A new experimental treatment for food allergies

Healthwatch
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Every three minutes in the United States, someone is rushed to an emergency room after a dangerous reaction to food. Now experts are testing a surprising therapy to lessen the severity of food allergies. 

Almost from the time she was born, little Juliette Lajcaj suffered from eczema.

Kristina Lajcaj, Juliette’s mom, says, “Raw, red, rashy. Those are three words I would use to describe it.” 

The skin rashes were a sign of possible allergies. In Juliette’s case doctors determined she was allergic to peanuts. For mom Kristina, whose older son is also allergic to nuts, it’s frightening.

Kristina continues, “If he grabs a nut, or she grabs a nut, or if she grabs something her throat is going to close up and potentially cause her to die.” 

Dr. Anna Nowak is the Director of Clinical Research at the Jaffe Food Allergy Institute. Dr. Nowak is testing a process called oral immunotherapy or OIT. For Juliette, OIT involves eating peanut butter, the very food that she is supposed to avoid.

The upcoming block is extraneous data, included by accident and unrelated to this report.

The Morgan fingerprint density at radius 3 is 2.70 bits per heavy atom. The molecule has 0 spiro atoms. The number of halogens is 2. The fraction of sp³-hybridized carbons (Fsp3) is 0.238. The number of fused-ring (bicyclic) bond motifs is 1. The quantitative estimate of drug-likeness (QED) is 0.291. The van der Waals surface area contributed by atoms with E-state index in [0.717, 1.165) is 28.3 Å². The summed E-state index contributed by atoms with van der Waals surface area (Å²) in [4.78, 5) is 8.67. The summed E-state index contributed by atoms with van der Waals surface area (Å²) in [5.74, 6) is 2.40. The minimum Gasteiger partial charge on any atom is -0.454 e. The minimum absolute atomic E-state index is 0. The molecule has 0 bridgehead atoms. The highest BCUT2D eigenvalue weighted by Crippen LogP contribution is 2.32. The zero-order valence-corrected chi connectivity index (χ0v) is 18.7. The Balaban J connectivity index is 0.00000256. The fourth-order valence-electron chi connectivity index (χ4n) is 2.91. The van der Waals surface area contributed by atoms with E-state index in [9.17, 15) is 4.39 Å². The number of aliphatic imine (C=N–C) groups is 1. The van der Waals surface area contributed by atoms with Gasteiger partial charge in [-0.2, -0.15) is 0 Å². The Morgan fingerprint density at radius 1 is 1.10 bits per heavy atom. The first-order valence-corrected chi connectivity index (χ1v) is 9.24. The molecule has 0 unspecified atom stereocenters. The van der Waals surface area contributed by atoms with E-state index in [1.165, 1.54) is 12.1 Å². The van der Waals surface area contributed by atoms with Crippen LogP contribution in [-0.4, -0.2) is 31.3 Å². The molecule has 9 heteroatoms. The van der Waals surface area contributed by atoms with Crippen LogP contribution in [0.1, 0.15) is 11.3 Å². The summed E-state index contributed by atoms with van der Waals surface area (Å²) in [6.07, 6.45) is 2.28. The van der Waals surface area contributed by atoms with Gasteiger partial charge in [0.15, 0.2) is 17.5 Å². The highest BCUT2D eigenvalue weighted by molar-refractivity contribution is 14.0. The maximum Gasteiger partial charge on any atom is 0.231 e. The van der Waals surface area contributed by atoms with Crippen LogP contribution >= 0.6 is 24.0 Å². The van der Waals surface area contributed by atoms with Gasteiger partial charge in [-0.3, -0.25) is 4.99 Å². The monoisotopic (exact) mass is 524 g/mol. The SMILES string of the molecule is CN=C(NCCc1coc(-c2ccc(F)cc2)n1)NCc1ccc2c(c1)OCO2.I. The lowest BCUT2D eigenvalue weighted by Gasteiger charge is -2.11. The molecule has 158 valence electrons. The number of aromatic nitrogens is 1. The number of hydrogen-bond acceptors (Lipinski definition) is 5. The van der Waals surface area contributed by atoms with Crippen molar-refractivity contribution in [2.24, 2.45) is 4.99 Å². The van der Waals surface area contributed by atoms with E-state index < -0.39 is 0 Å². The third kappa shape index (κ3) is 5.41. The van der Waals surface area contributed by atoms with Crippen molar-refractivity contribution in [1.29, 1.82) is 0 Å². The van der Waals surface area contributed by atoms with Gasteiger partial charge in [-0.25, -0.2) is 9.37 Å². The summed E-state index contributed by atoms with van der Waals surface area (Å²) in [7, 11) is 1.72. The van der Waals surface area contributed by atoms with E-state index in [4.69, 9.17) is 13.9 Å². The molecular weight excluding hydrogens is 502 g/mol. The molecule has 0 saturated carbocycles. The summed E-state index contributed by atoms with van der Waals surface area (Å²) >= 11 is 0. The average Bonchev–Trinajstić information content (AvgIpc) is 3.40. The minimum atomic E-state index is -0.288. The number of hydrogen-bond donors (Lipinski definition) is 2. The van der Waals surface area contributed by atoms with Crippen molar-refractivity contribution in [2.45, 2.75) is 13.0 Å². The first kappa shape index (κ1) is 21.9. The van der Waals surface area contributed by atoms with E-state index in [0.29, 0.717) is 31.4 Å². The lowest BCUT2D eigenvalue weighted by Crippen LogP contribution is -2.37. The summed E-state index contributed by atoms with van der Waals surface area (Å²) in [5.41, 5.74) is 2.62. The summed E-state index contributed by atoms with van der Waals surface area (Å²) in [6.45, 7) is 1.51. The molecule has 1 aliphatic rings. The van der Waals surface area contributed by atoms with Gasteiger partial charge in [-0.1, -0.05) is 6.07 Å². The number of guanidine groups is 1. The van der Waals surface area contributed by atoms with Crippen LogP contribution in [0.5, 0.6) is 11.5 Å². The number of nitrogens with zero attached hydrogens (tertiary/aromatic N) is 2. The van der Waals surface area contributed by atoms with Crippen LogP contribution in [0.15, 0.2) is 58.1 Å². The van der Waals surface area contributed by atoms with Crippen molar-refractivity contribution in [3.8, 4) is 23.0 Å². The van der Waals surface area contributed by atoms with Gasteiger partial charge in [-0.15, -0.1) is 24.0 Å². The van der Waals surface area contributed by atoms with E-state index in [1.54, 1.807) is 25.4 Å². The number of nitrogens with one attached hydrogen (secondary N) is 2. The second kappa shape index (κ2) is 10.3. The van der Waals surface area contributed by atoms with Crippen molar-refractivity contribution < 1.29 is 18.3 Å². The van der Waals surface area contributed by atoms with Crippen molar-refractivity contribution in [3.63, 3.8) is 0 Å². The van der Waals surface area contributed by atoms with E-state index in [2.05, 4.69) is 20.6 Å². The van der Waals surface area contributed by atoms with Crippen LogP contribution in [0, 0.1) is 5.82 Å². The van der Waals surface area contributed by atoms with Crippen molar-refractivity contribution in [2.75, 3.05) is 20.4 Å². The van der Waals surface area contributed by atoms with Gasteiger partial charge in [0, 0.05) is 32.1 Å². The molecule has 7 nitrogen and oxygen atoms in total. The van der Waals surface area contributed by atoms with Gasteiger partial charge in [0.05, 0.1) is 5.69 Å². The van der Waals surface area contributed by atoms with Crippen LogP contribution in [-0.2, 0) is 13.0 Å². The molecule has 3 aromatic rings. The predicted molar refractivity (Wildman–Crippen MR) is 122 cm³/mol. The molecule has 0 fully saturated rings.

Dr. Nowak explains, “It starts with a tiny amount that she takes under supervision, during the visit. Then she takes the same amount at home.” 

Dr. Nowak says the patients testing OIT are carefully monitored. It’s a slow process over months, and while it’s still investigational, Dr. Nowak says it does increase tolerance. 

Dr. Nowak continues, “We know this can be accomplished for most children. The big unknown is can we cure her of peanut allergy?” 

For Kristina, anything that lessens the severity of her daughter’s allergic reaction down the road is worth trying now.  

Kristina says, “Food is supposed to nourish your kids, not cause any type of issue like this.” 

Doctors stress that oral immunotherapy should not be started at home without a doctor’s supervision. Kristina does continue to carry medication with her, in case her daughter has a sudden reaction.

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